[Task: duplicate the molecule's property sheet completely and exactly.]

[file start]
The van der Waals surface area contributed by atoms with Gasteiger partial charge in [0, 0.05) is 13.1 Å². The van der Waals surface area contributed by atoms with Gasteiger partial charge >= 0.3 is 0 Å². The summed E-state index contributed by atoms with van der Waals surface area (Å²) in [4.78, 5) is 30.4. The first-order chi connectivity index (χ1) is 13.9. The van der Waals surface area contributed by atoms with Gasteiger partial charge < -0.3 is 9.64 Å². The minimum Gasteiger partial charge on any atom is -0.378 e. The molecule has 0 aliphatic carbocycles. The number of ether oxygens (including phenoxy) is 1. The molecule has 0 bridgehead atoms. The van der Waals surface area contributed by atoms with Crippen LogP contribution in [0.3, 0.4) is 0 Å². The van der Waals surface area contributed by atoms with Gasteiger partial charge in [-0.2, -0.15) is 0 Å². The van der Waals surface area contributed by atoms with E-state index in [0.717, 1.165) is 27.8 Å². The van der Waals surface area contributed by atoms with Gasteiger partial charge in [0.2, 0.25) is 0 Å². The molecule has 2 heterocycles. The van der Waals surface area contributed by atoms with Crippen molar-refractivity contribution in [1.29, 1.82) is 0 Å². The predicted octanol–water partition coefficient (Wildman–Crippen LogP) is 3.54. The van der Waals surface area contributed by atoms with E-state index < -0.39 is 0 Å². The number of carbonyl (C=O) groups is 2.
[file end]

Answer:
The van der Waals surface area contributed by atoms with Gasteiger partial charge in [0, 0.05) is 13.1 Å². The van der Waals surface area contributed by atoms with Gasteiger partial charge >= 0.3 is 0 Å². The summed E-state index contributed by atoms with van der Waals surface area (Å²) in [4.78, 5) is 30.4. The first-order chi connectivity index (χ1) is 13.9. The van der Waals surface area contributed by atoms with Gasteiger partial charge < -0.3 is 9.64 Å². The minimum Gasteiger partial charge on any atom is -0.378 e. The molecule has 0 aliphatic carbocycles. The number of ether oxygens (including phenoxy) is 1. The molecule has 0 bridgehead atoms. The van der Waals surface area contributed by atoms with Crippen LogP contribution in [0.3, 0.4) is 0 Å². The van der Waals surface area contributed by atoms with Gasteiger partial charge in [-0.2, -0.15) is 0 Å². The van der Waals surface area contributed by atoms with E-state index in [0.717, 1.165) is 27.8 Å². The van der Waals surface area contributed by atoms with Gasteiger partial charge in [0.2, 0.25) is 0 Å². The molecule has 2 heterocycles. The van der Waals surface area contributed by atoms with Crippen molar-refractivity contribution in [1.29, 1.82) is 0 Å². The predicted octanol–water partition coefficient (Wildman–Crippen LogP) is 3.54. The van der Waals surface area contributed by atoms with E-state index < -0.39 is 0 Å². The number of carbonyl (C=O) groups is 2.